We Have All Gone Away
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“These reminiscences of a childhood on an Iowa farm are exceptionally good, their artistry and honesty shaping each chapter to make the reader an elegant gift of the author’s experience. . . . The book teems with fully realized characters, some likeable, some affecting, and at least one purely hilarious.”—New Yorker
“A country plum of a book, written with genuine affection and vivid recall. . . . It should have wide appeal. [Harnack’s] fond, intimately detailed evocations of the often harsh lives of Iowa farm people misses none of the warmth of family life, kinship, and community common to the American rural experience.”—Publishers Weekly
“In the pure zest and detail of Mr. Harnack’s descriptions, one can feel the solidity, the deep satisfactions, of life on that Iowa farm.”—Anatole Broyard, New York Times
“A beautiful little book.”—Rust Hills, Esquire
“An entertaining and informative bit of Americana, certain to recall bittersweet memories for many readers, and of interest to those seeking a perspective on their cosmopolitan selves as well as on present-day America.”—Library Journal
”Captures forever the vital juices of a vanished time . . . [a] quiet, deeply moving book.”—Los Angeles Times
”[Harnack] found his years on the farm rich and gratifying, as this book of charming recollections demonstrates. Although he is describing a kind of life that has almost vanished, his tone is not elegiac but alive with remembered happiness. . . . [He] writes with something of a poet’s feeling for the special qualities that made life on the farm so intense an experience.”—Granville Hicks, New York Times Sunday Book Review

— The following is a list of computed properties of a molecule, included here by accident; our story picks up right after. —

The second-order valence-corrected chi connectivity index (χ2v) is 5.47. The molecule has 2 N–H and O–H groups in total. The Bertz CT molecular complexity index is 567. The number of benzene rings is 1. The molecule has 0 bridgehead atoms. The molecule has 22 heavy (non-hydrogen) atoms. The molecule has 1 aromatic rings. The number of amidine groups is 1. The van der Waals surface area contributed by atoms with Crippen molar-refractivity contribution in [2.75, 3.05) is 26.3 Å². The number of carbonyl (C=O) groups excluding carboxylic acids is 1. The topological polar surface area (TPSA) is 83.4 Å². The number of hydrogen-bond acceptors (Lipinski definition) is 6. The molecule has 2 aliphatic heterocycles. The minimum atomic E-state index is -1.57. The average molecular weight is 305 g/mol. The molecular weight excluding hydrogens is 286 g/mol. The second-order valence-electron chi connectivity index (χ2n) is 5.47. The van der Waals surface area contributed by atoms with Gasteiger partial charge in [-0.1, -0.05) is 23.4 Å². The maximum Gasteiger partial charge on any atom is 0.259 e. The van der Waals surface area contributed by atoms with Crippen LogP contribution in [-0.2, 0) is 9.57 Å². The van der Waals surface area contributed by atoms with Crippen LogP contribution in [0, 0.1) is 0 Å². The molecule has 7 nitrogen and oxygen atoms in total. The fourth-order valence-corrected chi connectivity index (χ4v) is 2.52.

”How this man can write. Harnack reminds us that one of the glories of our sometimes dubious species is language.”—Philadelphia Inquirer
In We Have All Gone Away, his emotionally moving memoir, Curtis Harnack tells of growing up during the Great Depression on an Iowa farm among six siblings and an extended family of relatives. With a directness and a beauty that recall Thoreau, Harnack balances a child’s impressions with the knowledge of an adult looking back to produce what Publishers Weekly called “a country plum of a book, written with genuine affection and vivid recall.”
In a community related by blood and harvest, rural life could be bountiful even when hard economic times threatened. The adults urged children to become educated and to keep an eye on tomorrow. “We were all taught to lean enthusiastically into the future,” Harnack recalls, which would likely be elsewhere, in distant cities. At the same time, the children were cultivating a resiliency that would serve them well in the unknown world of the second half of the twentieth century.
Inevitably, the Midwest’s small, diversified family farm gave way to large-scale agriculture, which soon changed the former intimate way of life. “Our generation, using the mulched dead matter of agrarian life like projectile fuel for our thrust into the future, became part of that enormous vitality springing out of rural America,” notes Harnack. Both funny and elegiac, We Have All Gone Away is a masterful memoir of the joys and sorrows of Iowa farm life at mid-century, a world now gone “by way of learning, wars, and marriage” but still a lasting part of America’s heritage.